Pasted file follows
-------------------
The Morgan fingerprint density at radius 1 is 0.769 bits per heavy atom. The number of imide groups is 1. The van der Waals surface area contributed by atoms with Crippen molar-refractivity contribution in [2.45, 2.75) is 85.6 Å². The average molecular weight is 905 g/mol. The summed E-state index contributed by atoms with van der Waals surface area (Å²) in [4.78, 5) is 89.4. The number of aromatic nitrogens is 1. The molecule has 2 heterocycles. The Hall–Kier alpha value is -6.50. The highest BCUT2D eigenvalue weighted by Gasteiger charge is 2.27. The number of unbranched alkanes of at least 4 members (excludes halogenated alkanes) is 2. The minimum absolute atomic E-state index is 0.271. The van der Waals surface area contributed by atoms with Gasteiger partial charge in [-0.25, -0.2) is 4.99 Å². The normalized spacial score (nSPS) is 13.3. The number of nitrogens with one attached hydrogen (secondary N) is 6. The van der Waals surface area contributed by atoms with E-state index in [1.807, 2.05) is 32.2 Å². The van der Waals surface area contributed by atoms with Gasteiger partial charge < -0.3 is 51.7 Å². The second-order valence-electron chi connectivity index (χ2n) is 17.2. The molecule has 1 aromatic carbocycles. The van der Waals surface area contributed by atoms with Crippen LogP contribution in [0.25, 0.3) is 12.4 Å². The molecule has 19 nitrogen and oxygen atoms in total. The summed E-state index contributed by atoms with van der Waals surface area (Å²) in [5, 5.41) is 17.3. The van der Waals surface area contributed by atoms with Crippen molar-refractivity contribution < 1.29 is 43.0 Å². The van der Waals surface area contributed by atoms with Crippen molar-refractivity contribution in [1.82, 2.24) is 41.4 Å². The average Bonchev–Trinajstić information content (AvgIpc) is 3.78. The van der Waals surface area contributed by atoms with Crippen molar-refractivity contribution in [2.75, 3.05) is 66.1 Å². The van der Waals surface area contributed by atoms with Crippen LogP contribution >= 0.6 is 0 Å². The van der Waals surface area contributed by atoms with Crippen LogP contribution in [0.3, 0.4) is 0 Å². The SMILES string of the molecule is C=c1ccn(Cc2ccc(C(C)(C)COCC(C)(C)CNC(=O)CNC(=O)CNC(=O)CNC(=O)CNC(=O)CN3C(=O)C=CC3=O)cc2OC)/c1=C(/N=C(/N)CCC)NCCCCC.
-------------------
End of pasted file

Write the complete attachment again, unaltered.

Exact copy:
The Morgan fingerprint density at radius 1 is 0.769 bits per heavy atom. The number of imide groups is 1. The van der Waals surface area contributed by atoms with Crippen molar-refractivity contribution in [2.45, 2.75) is 85.6 Å². The average molecular weight is 905 g/mol. The summed E-state index contributed by atoms with van der Waals surface area (Å²) in [4.78, 5) is 89.4. The number of aromatic nitrogens is 1. The molecule has 2 heterocycles. The Hall–Kier alpha value is -6.50. The highest BCUT2D eigenvalue weighted by Gasteiger charge is 2.27. The number of unbranched alkanes of at least 4 members (excludes halogenated alkanes) is 2. The minimum absolute atomic E-state index is 0.271. The van der Waals surface area contributed by atoms with Gasteiger partial charge in [-0.25, -0.2) is 4.99 Å². The normalized spacial score (nSPS) is 13.3. The number of nitrogens with one attached hydrogen (secondary N) is 6. The van der Waals surface area contributed by atoms with E-state index in [1.807, 2.05) is 32.2 Å². The van der Waals surface area contributed by atoms with Gasteiger partial charge < -0.3 is 51.7 Å². The second-order valence-electron chi connectivity index (χ2n) is 17.2. The molecule has 1 aromatic carbocycles. The van der Waals surface area contributed by atoms with Crippen LogP contribution in [0.25, 0.3) is 12.4 Å². The molecule has 19 nitrogen and oxygen atoms in total. The summed E-state index contributed by atoms with van der Waals surface area (Å²) in [5, 5.41) is 17.3. The van der Waals surface area contributed by atoms with Crippen molar-refractivity contribution < 1.29 is 43.0 Å². The van der Waals surface area contributed by atoms with Crippen molar-refractivity contribution in [1.82, 2.24) is 41.4 Å². The average Bonchev–Trinajstić information content (AvgIpc) is 3.78. The van der Waals surface area contributed by atoms with Crippen molar-refractivity contribution in [2.75, 3.05) is 66.1 Å². The van der Waals surface area contributed by atoms with Crippen LogP contribution >= 0.6 is 0 Å². The van der Waals surface area contributed by atoms with Crippen LogP contribution in [0.3, 0.4) is 0 Å². The SMILES string of the molecule is C=c1ccn(Cc2ccc(C(C)(C)COCC(C)(C)CNC(=O)CNC(=O)CNC(=O)CNC(=O)CNC(=O)CN3C(=O)C=CC3=O)cc2OC)/c1=C(/N=C(/N)CCC)NCCCCC.